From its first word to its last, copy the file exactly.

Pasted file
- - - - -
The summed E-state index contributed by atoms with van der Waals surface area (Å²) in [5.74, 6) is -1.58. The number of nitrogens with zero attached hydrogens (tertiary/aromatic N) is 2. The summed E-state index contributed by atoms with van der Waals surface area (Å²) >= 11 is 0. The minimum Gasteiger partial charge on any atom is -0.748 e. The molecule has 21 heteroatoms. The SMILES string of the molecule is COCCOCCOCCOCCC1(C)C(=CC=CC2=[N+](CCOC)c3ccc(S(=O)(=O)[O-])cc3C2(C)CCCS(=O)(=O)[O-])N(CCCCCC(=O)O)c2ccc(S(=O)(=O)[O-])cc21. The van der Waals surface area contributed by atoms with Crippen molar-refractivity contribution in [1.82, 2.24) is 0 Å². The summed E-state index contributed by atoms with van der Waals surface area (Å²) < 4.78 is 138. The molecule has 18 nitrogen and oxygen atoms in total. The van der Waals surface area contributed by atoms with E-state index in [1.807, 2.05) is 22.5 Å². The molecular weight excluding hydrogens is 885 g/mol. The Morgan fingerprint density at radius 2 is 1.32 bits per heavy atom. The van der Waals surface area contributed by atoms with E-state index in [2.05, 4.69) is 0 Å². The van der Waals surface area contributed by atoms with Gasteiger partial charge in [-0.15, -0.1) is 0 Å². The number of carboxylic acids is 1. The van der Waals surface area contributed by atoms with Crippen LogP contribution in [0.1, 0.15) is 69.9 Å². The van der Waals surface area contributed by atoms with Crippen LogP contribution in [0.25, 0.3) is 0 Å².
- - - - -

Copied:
The summed E-state index contributed by atoms with van der Waals surface area (Å²) in [5.74, 6) is -1.58. The number of nitrogens with zero attached hydrogens (tertiary/aromatic N) is 2. The summed E-state index contributed by atoms with van der Waals surface area (Å²) >= 11 is 0. The minimum Gasteiger partial charge on any atom is -0.748 e. The molecule has 21 heteroatoms. The SMILES string of the molecule is COCCOCCOCCOCCC1(C)C(=CC=CC2=[N+](CCOC)c3ccc(S(=O)(=O)[O-])cc3C2(C)CCCS(=O)(=O)[O-])N(CCCCCC(=O)O)c2ccc(S(=O)(=O)[O-])cc21. The van der Waals surface area contributed by atoms with Crippen molar-refractivity contribution in [1.82, 2.24) is 0 Å². The summed E-state index contributed by atoms with van der Waals surface area (Å²) < 4.78 is 138. The molecule has 18 nitrogen and oxygen atoms in total. The van der Waals surface area contributed by atoms with E-state index in [1.807, 2.05) is 22.5 Å². The molecular weight excluding hydrogens is 885 g/mol. The Morgan fingerprint density at radius 2 is 1.32 bits per heavy atom. The van der Waals surface area contributed by atoms with E-state index in [2.05, 4.69) is 0 Å². The van der Waals surface area contributed by atoms with Gasteiger partial charge in [-0.15, -0.1) is 0 Å². The number of carboxylic acids is 1. The van der Waals surface area contributed by atoms with Crippen LogP contribution in [0.1, 0.15) is 69.9 Å². The van der Waals surface area contributed by atoms with Crippen LogP contribution in [0.25, 0.3) is 0 Å².